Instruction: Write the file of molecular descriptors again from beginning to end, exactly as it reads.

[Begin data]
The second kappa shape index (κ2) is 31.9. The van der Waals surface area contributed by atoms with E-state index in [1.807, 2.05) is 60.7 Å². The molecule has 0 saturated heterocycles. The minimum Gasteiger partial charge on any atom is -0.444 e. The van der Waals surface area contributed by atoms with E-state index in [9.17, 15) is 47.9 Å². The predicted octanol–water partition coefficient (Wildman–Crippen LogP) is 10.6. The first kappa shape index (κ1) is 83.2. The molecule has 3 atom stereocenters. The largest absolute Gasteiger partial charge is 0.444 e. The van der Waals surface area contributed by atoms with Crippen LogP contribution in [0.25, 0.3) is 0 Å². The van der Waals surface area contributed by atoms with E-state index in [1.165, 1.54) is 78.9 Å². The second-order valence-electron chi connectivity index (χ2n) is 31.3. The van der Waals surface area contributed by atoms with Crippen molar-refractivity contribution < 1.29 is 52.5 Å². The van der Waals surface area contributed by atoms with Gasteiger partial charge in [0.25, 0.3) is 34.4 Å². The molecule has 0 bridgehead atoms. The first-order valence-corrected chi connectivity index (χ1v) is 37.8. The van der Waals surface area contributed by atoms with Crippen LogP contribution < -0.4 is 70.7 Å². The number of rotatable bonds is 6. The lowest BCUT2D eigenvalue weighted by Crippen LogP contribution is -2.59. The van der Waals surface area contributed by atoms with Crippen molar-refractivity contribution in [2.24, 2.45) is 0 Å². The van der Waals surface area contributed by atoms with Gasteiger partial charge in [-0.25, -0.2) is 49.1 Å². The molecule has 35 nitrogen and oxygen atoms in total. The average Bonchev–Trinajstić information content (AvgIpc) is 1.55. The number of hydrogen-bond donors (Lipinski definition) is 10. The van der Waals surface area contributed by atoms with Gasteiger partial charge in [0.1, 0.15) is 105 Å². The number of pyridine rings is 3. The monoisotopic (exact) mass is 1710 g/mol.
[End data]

The second kappa shape index (κ2) is 31.9. The van der Waals surface area contributed by atoms with E-state index in [1.807, 2.05) is 60.7 Å². The molecule has 0 saturated heterocycles. The minimum Gasteiger partial charge on any atom is -0.444 e. The van der Waals surface area contributed by atoms with E-state index in [9.17, 15) is 47.9 Å². The predicted octanol–water partition coefficient (Wildman–Crippen LogP) is 10.6. The first kappa shape index (κ1) is 83.2. The molecule has 3 atom stereocenters. The largest absolute Gasteiger partial charge is 0.444 e. The van der Waals surface area contributed by atoms with Crippen LogP contribution in [0.25, 0.3) is 0 Å². The van der Waals surface area contributed by atoms with E-state index in [1.165, 1.54) is 78.9 Å². The second-order valence-electron chi connectivity index (χ2n) is 31.3. The van der Waals surface area contributed by atoms with Crippen molar-refractivity contribution < 1.29 is 52.5 Å². The van der Waals surface area contributed by atoms with Gasteiger partial charge in [0.25, 0.3) is 34.4 Å². The molecule has 0 bridgehead atoms. The first-order valence-corrected chi connectivity index (χ1v) is 37.8. The van der Waals surface area contributed by atoms with Crippen LogP contribution < -0.4 is 70.7 Å². The number of rotatable bonds is 6. The lowest BCUT2D eigenvalue weighted by Crippen LogP contribution is -2.59. The van der Waals surface area contributed by atoms with Crippen molar-refractivity contribution in [2.24, 2.45) is 0 Å². The van der Waals surface area contributed by atoms with Gasteiger partial charge in [-0.25, -0.2) is 49.1 Å². The molecule has 35 nitrogen and oxygen atoms in total. The average Bonchev–Trinajstić information content (AvgIpc) is 1.55. The number of hydrogen-bond donors (Lipinski definition) is 10. The van der Waals surface area contributed by atoms with Gasteiger partial charge in [0.1, 0.15) is 105 Å². The number of pyridine rings is 3. The monoisotopic (exact) mass is 1710 g/mol.